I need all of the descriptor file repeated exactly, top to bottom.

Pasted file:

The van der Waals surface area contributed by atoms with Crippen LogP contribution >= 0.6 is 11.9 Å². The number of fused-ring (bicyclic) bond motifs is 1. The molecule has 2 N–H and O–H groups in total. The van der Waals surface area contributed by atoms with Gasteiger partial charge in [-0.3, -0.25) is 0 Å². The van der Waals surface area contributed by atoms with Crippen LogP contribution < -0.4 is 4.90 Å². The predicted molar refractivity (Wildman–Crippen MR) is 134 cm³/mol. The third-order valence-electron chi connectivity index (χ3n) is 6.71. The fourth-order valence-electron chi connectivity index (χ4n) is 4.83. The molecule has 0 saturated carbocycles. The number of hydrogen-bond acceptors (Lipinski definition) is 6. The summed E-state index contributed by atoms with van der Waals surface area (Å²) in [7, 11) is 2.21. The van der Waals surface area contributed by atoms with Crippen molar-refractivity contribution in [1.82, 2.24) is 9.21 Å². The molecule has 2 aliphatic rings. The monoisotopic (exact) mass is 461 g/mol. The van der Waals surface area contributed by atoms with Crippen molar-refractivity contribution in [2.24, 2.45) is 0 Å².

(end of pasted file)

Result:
The van der Waals surface area contributed by atoms with Crippen LogP contribution >= 0.6 is 11.9 Å². The number of fused-ring (bicyclic) bond motifs is 1. The molecule has 2 N–H and O–H groups in total. The van der Waals surface area contributed by atoms with Gasteiger partial charge in [-0.3, -0.25) is 0 Å². The van der Waals surface area contributed by atoms with Crippen LogP contribution < -0.4 is 4.90 Å². The predicted molar refractivity (Wildman–Crippen MR) is 134 cm³/mol. The third-order valence-electron chi connectivity index (χ3n) is 6.71. The fourth-order valence-electron chi connectivity index (χ4n) is 4.83. The molecule has 0 saturated carbocycles. The number of hydrogen-bond acceptors (Lipinski definition) is 6. The summed E-state index contributed by atoms with van der Waals surface area (Å²) in [7, 11) is 2.21. The van der Waals surface area contributed by atoms with Crippen molar-refractivity contribution in [1.82, 2.24) is 9.21 Å². The molecule has 2 aliphatic rings. The monoisotopic (exact) mass is 461 g/mol. The van der Waals surface area contributed by atoms with Crippen molar-refractivity contribution in [2.24, 2.45) is 0 Å².